The Unexpected Cooking Method That Can Prevent Burnt Béchamel

Most societies have culinary customs, and you can bet they include several gravy and sauce traditions. Some have fancier reputations than others, particularly those with French names like béchamel. This creamy, white creation is one of the five French mother sauces established in the 1800s by chef Auguste Escoffier, which include three whites and two reds: béchamel, hollandaise, velouté, espagnole, and tomate. Each requires a bit of expertise to create, especially the revered béchamel.

Béchamel sauce seems simple, as it only has three ingredients that are common in almost any kitchen: flour, butter, and milk. But it's what you do with these components that makes all the difference. In particular, the tricky part of making béchamel is getting the heat just right. If it's too high, the heat scorches the sauce, and uneven heat distribution could result in curdled milk or a lumpy rather than velvety texture. 

Fortunately, there's a solution for that. It's a simple, small kitchen appliance that many home chefs already own: a flat-top griddle. Most commonly used for making pancakes, a griddle is long with a smooth surface and shallow rims, making it a perfect heated base for holding a saucepan. When making béchamel in the saucepan, the griddle underneath becomes an indirect heat source, lessening the chance of scorched or lumpy sauce.

Making béchamel with an electric or stovetop griddle

Making béchamel sauce in a pan placed atop a griddle takes a lot of pressure off the process. The saucepan holding the three béchamel ingredients provides the necessary degree of removal from a primary heat source, leaving the chef free to concentrate on perfecting the sauce instead of worrying about burning it. That said, it's important to note the different types of griddles. Unless you have a built-in griddle on your stove, you'll be using either an electric or stovetop griddle.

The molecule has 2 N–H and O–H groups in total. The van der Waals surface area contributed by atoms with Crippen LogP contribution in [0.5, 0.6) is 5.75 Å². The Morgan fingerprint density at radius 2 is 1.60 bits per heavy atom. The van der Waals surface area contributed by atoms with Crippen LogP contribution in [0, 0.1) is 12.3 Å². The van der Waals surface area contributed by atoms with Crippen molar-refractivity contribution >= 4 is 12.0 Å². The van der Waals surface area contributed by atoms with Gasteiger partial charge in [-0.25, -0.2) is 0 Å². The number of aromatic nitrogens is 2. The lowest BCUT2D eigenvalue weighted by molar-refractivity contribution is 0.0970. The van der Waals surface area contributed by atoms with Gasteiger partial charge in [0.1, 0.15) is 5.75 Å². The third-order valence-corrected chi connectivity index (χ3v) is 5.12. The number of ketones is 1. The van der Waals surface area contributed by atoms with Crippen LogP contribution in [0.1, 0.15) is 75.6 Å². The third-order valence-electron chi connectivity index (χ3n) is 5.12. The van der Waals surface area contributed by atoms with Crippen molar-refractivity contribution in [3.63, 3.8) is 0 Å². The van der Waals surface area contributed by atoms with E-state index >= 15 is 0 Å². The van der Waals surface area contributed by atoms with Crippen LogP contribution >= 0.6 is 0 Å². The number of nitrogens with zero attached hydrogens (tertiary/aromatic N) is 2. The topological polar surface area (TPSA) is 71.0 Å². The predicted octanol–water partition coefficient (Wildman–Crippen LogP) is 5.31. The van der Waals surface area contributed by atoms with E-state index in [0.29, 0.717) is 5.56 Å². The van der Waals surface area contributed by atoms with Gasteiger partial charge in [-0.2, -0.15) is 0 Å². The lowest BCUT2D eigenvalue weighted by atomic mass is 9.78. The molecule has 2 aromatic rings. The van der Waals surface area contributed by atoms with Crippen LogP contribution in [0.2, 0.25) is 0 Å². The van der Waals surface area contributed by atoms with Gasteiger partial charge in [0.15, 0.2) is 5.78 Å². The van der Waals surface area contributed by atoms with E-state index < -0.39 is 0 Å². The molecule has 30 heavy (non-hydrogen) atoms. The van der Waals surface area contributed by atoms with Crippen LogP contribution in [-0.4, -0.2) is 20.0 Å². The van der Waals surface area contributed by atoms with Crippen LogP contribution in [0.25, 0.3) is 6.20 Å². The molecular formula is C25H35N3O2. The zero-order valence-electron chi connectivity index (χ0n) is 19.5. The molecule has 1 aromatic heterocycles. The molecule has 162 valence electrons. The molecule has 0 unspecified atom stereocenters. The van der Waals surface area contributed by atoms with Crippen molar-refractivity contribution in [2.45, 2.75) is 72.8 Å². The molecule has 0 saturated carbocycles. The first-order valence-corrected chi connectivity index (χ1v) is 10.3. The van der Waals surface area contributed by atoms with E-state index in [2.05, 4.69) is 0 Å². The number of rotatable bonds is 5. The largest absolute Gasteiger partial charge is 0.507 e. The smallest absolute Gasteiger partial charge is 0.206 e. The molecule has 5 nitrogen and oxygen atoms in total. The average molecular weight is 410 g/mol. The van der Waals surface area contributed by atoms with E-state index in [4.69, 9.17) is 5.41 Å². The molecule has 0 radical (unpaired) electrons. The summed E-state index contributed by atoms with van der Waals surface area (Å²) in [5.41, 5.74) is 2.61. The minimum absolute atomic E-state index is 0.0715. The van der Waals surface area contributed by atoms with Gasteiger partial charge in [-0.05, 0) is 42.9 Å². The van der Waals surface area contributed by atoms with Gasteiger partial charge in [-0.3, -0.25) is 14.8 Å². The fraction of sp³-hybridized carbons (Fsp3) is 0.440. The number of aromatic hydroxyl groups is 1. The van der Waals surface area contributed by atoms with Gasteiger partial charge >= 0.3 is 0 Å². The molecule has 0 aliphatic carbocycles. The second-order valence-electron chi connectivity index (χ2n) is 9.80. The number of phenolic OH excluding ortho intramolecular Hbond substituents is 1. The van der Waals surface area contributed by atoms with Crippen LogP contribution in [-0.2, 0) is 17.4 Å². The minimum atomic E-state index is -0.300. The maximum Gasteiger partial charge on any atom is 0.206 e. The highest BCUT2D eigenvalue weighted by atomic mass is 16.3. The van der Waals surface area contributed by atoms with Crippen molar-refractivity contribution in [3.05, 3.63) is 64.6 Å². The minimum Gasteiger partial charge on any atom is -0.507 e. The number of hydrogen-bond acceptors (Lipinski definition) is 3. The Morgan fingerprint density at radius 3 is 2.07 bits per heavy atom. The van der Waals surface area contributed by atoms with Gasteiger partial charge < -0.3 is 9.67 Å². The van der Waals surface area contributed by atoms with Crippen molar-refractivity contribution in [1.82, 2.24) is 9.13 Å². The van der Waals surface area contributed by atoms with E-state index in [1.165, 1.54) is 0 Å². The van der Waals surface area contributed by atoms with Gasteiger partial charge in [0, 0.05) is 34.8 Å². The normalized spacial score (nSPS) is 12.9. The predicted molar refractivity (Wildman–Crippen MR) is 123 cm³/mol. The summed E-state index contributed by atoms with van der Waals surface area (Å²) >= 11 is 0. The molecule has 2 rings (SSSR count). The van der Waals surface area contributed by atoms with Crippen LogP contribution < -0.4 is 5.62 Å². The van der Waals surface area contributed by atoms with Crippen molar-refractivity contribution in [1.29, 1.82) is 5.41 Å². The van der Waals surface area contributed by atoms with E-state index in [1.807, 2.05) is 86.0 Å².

There's a smaller griddle pan that covers a single stovetop burner, or a standard pancake-style stovetop griddle spreading over two burners. Either can work for holding the béchamel saucepan, but these griddle types can still be susceptible to uneven heating. A better choice is a freestanding electric griddle that's long and spacious. The entire flat surface heats to an even temperature, which transfers to the saucepan in which you'll make the béchamel sauce. 

All the other béchamel-making standards still apply when employing the griddle method, such as using a low heat setting while cooking the sauce. After carefully making the roux out of flour and butter, slowly add in hot milk, which facilitates the smooth, creamy texture that defines this sauce. Now, it's ready for making soufflés, soups, lasagna, moussaka, savory pies, and more. Béchamel is also the essential base for creating other rich and tasty sauces such as Mornay, soubise, and classic cream sauce.